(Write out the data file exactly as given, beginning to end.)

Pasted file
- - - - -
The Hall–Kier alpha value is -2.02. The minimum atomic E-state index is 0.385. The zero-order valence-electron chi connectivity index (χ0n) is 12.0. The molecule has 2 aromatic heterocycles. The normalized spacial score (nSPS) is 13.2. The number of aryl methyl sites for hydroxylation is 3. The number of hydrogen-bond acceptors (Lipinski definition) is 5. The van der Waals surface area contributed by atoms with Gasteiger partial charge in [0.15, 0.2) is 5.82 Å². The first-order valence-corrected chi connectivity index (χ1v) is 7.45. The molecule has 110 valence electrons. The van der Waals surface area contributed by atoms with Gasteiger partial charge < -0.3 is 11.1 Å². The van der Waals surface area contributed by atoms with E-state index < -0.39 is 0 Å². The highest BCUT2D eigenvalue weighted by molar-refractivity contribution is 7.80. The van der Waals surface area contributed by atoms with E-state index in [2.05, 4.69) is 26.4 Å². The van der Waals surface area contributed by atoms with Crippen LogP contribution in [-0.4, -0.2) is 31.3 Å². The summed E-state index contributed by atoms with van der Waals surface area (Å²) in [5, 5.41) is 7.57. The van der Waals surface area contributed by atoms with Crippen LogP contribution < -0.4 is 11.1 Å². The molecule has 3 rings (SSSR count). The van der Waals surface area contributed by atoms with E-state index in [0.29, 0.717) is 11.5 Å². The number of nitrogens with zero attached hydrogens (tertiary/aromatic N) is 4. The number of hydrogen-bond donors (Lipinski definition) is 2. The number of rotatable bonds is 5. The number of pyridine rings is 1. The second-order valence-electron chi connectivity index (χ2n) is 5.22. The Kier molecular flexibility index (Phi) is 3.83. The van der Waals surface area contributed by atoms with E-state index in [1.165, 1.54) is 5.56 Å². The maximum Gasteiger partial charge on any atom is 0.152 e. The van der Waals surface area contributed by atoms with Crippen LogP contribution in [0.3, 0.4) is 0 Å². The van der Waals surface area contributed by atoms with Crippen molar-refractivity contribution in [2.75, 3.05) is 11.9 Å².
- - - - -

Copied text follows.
The Hall–Kier alpha value is -2.02. The minimum atomic E-state index is 0.385. The zero-order valence-electron chi connectivity index (χ0n) is 12.0. The molecule has 2 aromatic heterocycles. The normalized spacial score (nSPS) is 13.2. The number of aryl methyl sites for hydroxylation is 3. The number of hydrogen-bond acceptors (Lipinski definition) is 5. The van der Waals surface area contributed by atoms with Gasteiger partial charge in [0.15, 0.2) is 5.82 Å². The first-order valence-corrected chi connectivity index (χ1v) is 7.45. The molecule has 110 valence electrons. The van der Waals surface area contributed by atoms with Gasteiger partial charge < -0.3 is 11.1 Å². The van der Waals surface area contributed by atoms with E-state index < -0.39 is 0 Å². The highest BCUT2D eigenvalue weighted by molar-refractivity contribution is 7.80. The van der Waals surface area contributed by atoms with E-state index in [2.05, 4.69) is 26.4 Å². The van der Waals surface area contributed by atoms with Crippen LogP contribution in [-0.4, -0.2) is 31.3 Å². The summed E-state index contributed by atoms with van der Waals surface area (Å²) in [5, 5.41) is 7.57. The van der Waals surface area contributed by atoms with Crippen LogP contribution < -0.4 is 11.1 Å². The molecule has 3 rings (SSSR count). The van der Waals surface area contributed by atoms with E-state index in [0.29, 0.717) is 11.5 Å². The number of nitrogens with zero attached hydrogens (tertiary/aromatic N) is 4. The number of hydrogen-bond donors (Lipinski definition) is 2. The number of rotatable bonds is 5. The number of pyridine rings is 1. The second-order valence-electron chi connectivity index (χ2n) is 5.22. The Kier molecular flexibility index (Phi) is 3.83. The van der Waals surface area contributed by atoms with E-state index in [1.165, 1.54) is 5.56 Å². The maximum Gasteiger partial charge on any atom is 0.152 e. The van der Waals surface area contributed by atoms with Crippen LogP contribution in [0.3, 0.4) is 0 Å². The van der Waals surface area contributed by atoms with Crippen molar-refractivity contribution in [2.75, 3.05) is 11.9 Å².